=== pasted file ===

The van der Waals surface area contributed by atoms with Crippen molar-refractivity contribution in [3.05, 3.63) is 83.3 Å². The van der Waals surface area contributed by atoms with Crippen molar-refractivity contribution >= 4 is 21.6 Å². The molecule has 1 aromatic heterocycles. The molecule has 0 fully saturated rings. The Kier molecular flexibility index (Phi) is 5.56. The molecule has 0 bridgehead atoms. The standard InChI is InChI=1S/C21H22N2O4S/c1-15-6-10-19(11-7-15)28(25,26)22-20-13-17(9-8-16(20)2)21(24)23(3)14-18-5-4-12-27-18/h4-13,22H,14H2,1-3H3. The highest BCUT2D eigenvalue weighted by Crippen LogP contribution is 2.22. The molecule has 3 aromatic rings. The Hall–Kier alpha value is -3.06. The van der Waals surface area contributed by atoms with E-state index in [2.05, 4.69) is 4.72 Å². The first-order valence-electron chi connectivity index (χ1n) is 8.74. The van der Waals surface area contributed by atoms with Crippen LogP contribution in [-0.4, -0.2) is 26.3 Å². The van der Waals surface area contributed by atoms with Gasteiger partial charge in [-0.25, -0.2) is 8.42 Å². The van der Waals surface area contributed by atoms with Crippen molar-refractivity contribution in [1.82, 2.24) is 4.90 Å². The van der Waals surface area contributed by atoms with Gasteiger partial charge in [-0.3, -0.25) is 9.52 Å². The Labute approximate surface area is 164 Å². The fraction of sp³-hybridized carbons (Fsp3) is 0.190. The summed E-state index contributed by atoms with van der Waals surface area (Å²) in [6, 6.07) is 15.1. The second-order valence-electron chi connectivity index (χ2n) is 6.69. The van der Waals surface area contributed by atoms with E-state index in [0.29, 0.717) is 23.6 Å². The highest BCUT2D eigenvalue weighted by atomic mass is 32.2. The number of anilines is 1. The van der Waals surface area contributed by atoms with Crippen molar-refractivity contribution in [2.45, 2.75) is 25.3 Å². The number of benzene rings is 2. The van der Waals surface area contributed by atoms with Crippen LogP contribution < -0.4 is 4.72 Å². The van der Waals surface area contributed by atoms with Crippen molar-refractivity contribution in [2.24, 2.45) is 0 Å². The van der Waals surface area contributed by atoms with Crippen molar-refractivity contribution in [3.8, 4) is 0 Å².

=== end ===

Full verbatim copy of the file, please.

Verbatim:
The van der Waals surface area contributed by atoms with Crippen molar-refractivity contribution in [3.05, 3.63) is 83.3 Å². The van der Waals surface area contributed by atoms with Crippen molar-refractivity contribution >= 4 is 21.6 Å². The molecule has 1 aromatic heterocycles. The molecule has 0 fully saturated rings. The Kier molecular flexibility index (Phi) is 5.56. The molecule has 0 bridgehead atoms. The standard InChI is InChI=1S/C21H22N2O4S/c1-15-6-10-19(11-7-15)28(25,26)22-20-13-17(9-8-16(20)2)21(24)23(3)14-18-5-4-12-27-18/h4-13,22H,14H2,1-3H3. The highest BCUT2D eigenvalue weighted by Crippen LogP contribution is 2.22. The molecule has 3 aromatic rings. The Hall–Kier alpha value is -3.06. The van der Waals surface area contributed by atoms with E-state index in [2.05, 4.69) is 4.72 Å². The first-order valence-electron chi connectivity index (χ1n) is 8.74. The van der Waals surface area contributed by atoms with Crippen LogP contribution in [-0.4, -0.2) is 26.3 Å². The van der Waals surface area contributed by atoms with Gasteiger partial charge in [-0.25, -0.2) is 8.42 Å². The van der Waals surface area contributed by atoms with Crippen molar-refractivity contribution in [1.82, 2.24) is 4.90 Å². The van der Waals surface area contributed by atoms with Gasteiger partial charge in [-0.3, -0.25) is 9.52 Å². The Labute approximate surface area is 164 Å². The fraction of sp³-hybridized carbons (Fsp3) is 0.190. The summed E-state index contributed by atoms with van der Waals surface area (Å²) in [6, 6.07) is 15.1. The second-order valence-electron chi connectivity index (χ2n) is 6.69. The van der Waals surface area contributed by atoms with E-state index in [0.29, 0.717) is 23.6 Å². The highest BCUT2D eigenvalue weighted by atomic mass is 32.2. The number of anilines is 1. The van der Waals surface area contributed by atoms with Crippen molar-refractivity contribution in [2.45, 2.75) is 25.3 Å². The number of benzene rings is 2. The van der Waals surface area contributed by atoms with Crippen LogP contribution < -0.4 is 4.72 Å². The van der Waals surface area contributed by atoms with Crippen molar-refractivity contribution in [2.24, 2.45) is 0 Å². The van der Waals surface area contributed by atoms with Crippen molar-refractivity contribution in [3.8, 4) is 0 Å².